Gwinnett County Stormwater Authority Recommends Changes to Stormwater Pipe Standards: Council Voices Concerns

Gwinnett Stormwater Letter jpeg pg 1

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What is old is new again in Gwinnett County, as the Council for Quality Growth finds itself yet again addressing the stormwater pipe standards, only a decade after addressing the first of major changes, the fourth time since 2001. In 2006, the Council spent extensive time and effort helping reach a compromise between development interests, pipe manufacturers and county staff that appeared to be working for the last seven years.

Council President & CEO Michael Paris spoke last Friday before members of the Gwinnett Stormwater Authority and encouraged them to help keep Gwinnett County economically competitive when it comes to development codes and regulations by keeping the 2006 standards in place.  The Authority, however, unanimously voted to recommend the proposed changes.  The final decision on the changes rests in the hands of Water Resources Director Ron Seibenhener, who can choose to implement all, some or none of the changes recommended by the Authority.

The Stormwater Management Division of the Department of Water Resources recommended changes that would limit the use of aluminized pipe in many common right-of-way applications, and will increase restrictions on HDPE Pipe as well.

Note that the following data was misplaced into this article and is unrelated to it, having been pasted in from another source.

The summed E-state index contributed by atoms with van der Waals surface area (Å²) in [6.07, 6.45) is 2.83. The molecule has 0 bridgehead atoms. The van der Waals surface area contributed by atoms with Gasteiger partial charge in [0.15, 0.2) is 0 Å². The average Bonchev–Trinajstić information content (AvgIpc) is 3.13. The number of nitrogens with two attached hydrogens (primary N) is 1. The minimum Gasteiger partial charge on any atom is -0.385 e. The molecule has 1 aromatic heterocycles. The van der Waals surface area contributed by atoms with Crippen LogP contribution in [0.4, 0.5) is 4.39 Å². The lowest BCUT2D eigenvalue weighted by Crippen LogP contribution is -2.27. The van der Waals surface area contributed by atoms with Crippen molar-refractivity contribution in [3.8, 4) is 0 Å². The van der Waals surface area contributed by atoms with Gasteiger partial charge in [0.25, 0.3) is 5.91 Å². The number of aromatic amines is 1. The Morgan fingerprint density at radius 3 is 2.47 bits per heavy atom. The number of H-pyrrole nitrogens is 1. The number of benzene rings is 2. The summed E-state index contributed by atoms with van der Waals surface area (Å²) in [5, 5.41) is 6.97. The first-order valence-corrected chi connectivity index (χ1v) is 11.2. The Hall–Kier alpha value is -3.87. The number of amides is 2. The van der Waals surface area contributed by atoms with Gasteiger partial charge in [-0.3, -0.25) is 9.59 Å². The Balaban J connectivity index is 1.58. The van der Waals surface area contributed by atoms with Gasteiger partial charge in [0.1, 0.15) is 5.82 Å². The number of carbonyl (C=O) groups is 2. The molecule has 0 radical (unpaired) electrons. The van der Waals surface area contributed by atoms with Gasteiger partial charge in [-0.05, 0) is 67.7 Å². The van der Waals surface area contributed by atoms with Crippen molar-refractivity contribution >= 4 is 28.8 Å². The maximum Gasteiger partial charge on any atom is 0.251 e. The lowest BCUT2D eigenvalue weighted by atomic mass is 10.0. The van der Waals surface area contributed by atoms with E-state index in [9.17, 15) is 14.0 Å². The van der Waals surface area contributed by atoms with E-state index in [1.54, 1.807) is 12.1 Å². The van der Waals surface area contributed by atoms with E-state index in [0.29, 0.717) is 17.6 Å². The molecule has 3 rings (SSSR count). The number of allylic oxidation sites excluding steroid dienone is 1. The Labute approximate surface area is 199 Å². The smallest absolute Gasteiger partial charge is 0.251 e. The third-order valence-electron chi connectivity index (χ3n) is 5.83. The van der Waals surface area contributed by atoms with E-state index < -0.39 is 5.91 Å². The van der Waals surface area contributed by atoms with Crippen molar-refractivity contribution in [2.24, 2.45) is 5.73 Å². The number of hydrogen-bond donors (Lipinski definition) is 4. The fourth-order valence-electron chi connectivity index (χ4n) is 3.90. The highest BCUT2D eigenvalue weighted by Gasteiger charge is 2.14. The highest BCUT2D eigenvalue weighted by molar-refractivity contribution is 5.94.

The above letter was sent to Director Ron Seibenhener to outline the Council’s concerns regarding the proposed changes.

The proposed changes can be viewed HERE.

To view a comparison of the current standards vs. recommended changes click HERE.

A brief history of the pipe negotiations in Gwinnett County:

  • In 2001, the industry with Gwinnett County addressed the limited service life problem being obtained from Galvanized Corrugated Steel Pipe (GCSP); therefore the GCSP was no longer allowed to be used and Aluminized Corrugated Steel Pipe (ACSP) became the only allowable product with a minimum 16 gauge thickness.
  • In 2006, extensive negotiations led to a workable and agreeable solution, the county asked the industry to provide a product that offered a 100 year service life and the industry agreed by moving from an aluminized 16 gauge Type 2 to a minimum 14 gauge Type 2 aluminized pipe along with stricter bedding standards.
  • In 2011, the issue resurfaced again and after educating officials on the issues that were prevalent still, from the previously addressed galvanized piping, the county let the 2006 piping standards remain in place.

The Council recognizes the need for Gwinnett County and all local governments to carefully consider the long term cost implications of assets which it accepts as part of its infrastructure and we appreciate the opportunity to continue to provide input to achieve a solution that works for all parties.